|MSH (Melanocyte Stimulating Hormone)||Intermediate lobe of Pituitary (Pars intermedia)||Stimulates melanin secretion from melanocyte|
|Oxytocin||Formed in the hypothalamus but stored and secreted from the posterior pituitary||Induces contraction of smooth muscles of the uterus. Also called “birth hormone”.|
|Vasopressin (ADH)||Formed in the hypothalamus but stored and secreted from the posterior pituitary||Regulates urine production|
|Melatonin||Pineal (Epiphysis)||Associated with the sleep-wake cycle, makes skin colour lighter, and regulates working of gonads.|
|Thyroxine (T4) and Triiodothyronine (T3)||Thyroid gland||Regulates metabolism, growth and development.|
|Calcitonin (TCT or thyrocalcitonin)||Thyroid gland||Hypocalcemic effect and mineralisation of bones.|
|Parathormone (PTH)||Parathyroid Gland||Hypercalcemic effect and demineralisation of bones.|
|Thymosin||Thymus||Stimulates development of T- lymphocytes.|
|Aldosterone (Mineralocorticoids)||Adrenal cortex (Zona glomerulosa region)||Regulates mineral metabolism and controls sodium and potassium ratio, maintains water and electrolyte balance and blood volume in the body|
|Glucocorticoids||Adrenal cortex (Zona fasciculata region)||Regulate metabolism of carbohydrates, proteins and fats, and increase the blood sugar level. Cortisol has an antiinflammatory effect also.|
|Sexocorticoids||Adrenal cortex (Zona reticularis region)||Development of gonads|
|Epinephrine and Norepinephrine||Adrenal medulla||Fight or Flight response|
|Renin||Kidney||Converts inactive plasma protein, angiotensinogen to angiotensin|
|Atrial Natriuretic Factor (Atrial Natriuretic Peptide)||Wall of cardiac atria||Decrease blood pressure, vasodilation and inhibition of renin.|
|Insulin||Pancreas (Beta cells of Islets of Langerhans)||Stimulate glycogenesis, and enables the tissues to take up and use glucose as a source of energy i.e. reduces blood sugar level (Hypoglycemic effect)|
|Glucagon||Pancreas (Alpha cells of Islets of Langerhans)||Hyperglycemic effect|
|Pancreatic somatostatin||Pancreas (Delta cells of Islets of Langerhans)||Inhibits insulin and glucagon secretion|
|Hypothalamic somatostatin||Hypothalamus||Inhibits secretion Growth hormone (GH)|
|Testosterone||Testes||Promotes development of sperm and secondary sexual characters in males|
|Estrogen||Ovaries (Theca interna of Graffian follicle)||Promote the growth of uterine lining and secondary sexual characters in female|
|Progesterone||Ovaries (Corpus luteum)||Maintains pregnancy by thickening of the endometrial lining and inhibiting GnRH|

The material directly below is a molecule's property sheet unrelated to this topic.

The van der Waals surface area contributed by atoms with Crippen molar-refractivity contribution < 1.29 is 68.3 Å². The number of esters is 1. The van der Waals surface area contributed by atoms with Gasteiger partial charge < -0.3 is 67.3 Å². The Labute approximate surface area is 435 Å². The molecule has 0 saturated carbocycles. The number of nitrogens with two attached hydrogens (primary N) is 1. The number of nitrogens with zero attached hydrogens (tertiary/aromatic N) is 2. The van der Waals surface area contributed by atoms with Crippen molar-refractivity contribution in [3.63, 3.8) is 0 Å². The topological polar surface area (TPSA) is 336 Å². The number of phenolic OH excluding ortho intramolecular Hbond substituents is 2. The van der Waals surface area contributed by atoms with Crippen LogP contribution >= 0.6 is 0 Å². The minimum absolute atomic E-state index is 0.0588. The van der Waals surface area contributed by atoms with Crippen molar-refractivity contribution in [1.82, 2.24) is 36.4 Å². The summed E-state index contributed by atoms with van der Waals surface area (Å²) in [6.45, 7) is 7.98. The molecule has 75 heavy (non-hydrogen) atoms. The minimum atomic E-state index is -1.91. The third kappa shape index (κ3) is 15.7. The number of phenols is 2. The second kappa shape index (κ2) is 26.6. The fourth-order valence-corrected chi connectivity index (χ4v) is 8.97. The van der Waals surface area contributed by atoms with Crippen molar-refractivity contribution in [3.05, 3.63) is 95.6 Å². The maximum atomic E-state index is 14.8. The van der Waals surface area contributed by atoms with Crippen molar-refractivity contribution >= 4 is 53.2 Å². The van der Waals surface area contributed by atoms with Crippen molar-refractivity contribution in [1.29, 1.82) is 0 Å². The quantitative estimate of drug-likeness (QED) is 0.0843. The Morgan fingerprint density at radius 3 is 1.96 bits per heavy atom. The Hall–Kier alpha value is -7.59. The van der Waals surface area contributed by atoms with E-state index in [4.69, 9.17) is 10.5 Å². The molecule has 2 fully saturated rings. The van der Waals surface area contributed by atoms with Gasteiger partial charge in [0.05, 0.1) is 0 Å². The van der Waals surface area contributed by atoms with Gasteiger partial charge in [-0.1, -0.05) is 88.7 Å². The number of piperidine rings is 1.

Fig: Hormones of Pituitary gland
Fig: Thyroid hormones- T3 and T4
Hormones in Humans- Associated Disorders
|Growth Hormone||Dwarfism||Acromegaly or Gigantism|
|Thyroid Hormone||Cretinism (children) Myxedema (adults)||Graves’ disease (Hyperthyroidism)|
|Antidiuretic Hormone (ADH)||Diabetes insipidus||Syndrome of inappropriate ADH|
|Parathormone||Hypoparathyroidism (Tetany)||Hyperparathyroidism (Hypercalcemia)|
|Glucocorticoids||Addison’s disease||Cushing’s syndrome|
From the above discussion, we came to know about different hormones, their source, function and related disorders. Hormones are the chemical messengers that regulate the biological processes in organisms. Hormones are secreted by the endocrine glands. It is transported to distant organs with the help of blood to regulate physiology and behaviour. The hormone is needed in a very small amount for different physiological processes.
Hormones help in the metabolism of carbohydrates, fats and protein for proper growth and development of the body. Hormones depending on their chemical nature can be steroids, peptides or proteins and amino-derived in nature.
Frequently Asked Question (FAQs) on Hormones in Humans
Q.1. What are the examples of hormones?
Ans: Examples of Hormones are as follows:
i. Growth hormone
vii. Antidiuretic hormone
ix. Epinephrine and Norepinephrine
Q.2. What is a hormone in biology?
Ans: Hormones are chemical substances secreted by the endocrine glands, carried by the blood to another part of the body that regulate the biological processes in the organisms.
Q.3. What is the growth hormone in Humans?
Ans: Growth hormone is the hormone secreted by the anterior pituitary which is responsible for the growth and development of the body.
Q.4. What are the functions of hormones?
Ans: Some of the functions of hormones are:
i. Hormones stimulate or inhibit the growth of the body.
ii. Regulates sleep cycle.
iii. Regulates metabolism of the body.
iv. Activates the immune system.
v. Prepares the body for new phases of life, like puberty.
vi. Develops reproductive system.
Q.5. What are the female hormones?
Ans: Female hormones are estrogen and progesterone, which are secreted from ovaries.